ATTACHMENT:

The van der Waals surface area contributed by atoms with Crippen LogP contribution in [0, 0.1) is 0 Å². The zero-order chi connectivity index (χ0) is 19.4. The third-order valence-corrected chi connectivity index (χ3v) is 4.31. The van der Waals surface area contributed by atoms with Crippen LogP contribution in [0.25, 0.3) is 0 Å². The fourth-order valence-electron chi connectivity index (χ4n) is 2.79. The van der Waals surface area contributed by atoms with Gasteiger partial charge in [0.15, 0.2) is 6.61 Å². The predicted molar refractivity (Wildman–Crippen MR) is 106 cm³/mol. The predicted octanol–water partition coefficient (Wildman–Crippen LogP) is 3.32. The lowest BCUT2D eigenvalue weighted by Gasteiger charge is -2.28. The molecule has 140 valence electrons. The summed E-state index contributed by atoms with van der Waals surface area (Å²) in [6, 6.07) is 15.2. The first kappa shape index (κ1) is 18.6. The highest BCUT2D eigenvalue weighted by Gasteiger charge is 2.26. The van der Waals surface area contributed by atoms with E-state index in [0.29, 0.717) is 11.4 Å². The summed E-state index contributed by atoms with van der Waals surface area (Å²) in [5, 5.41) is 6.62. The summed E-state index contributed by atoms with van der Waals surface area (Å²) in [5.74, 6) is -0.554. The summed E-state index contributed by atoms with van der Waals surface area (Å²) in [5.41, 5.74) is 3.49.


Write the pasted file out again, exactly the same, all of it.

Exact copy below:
The van der Waals surface area contributed by atoms with Crippen LogP contribution in [0, 0.1) is 0 Å². The zero-order chi connectivity index (χ0) is 19.4. The third-order valence-corrected chi connectivity index (χ3v) is 4.31. The van der Waals surface area contributed by atoms with Crippen LogP contribution in [0.25, 0.3) is 0 Å². The fourth-order valence-electron chi connectivity index (χ4n) is 2.79. The van der Waals surface area contributed by atoms with Gasteiger partial charge in [0.15, 0.2) is 6.61 Å². The predicted molar refractivity (Wildman–Crippen MR) is 106 cm³/mol. The predicted octanol–water partition coefficient (Wildman–Crippen LogP) is 3.32. The lowest BCUT2D eigenvalue weighted by Gasteiger charge is -2.28. The molecule has 140 valence electrons. The summed E-state index contributed by atoms with van der Waals surface area (Å²) in [6, 6.07) is 15.2. The first kappa shape index (κ1) is 18.6. The highest BCUT2D eigenvalue weighted by Gasteiger charge is 2.26. The van der Waals surface area contributed by atoms with E-state index in [0.29, 0.717) is 11.4 Å². The summed E-state index contributed by atoms with van der Waals surface area (Å²) in [5, 5.41) is 6.62. The summed E-state index contributed by atoms with van der Waals surface area (Å²) in [5.74, 6) is -0.554. The summed E-state index contributed by atoms with van der Waals surface area (Å²) in [5.41, 5.74) is 3.49.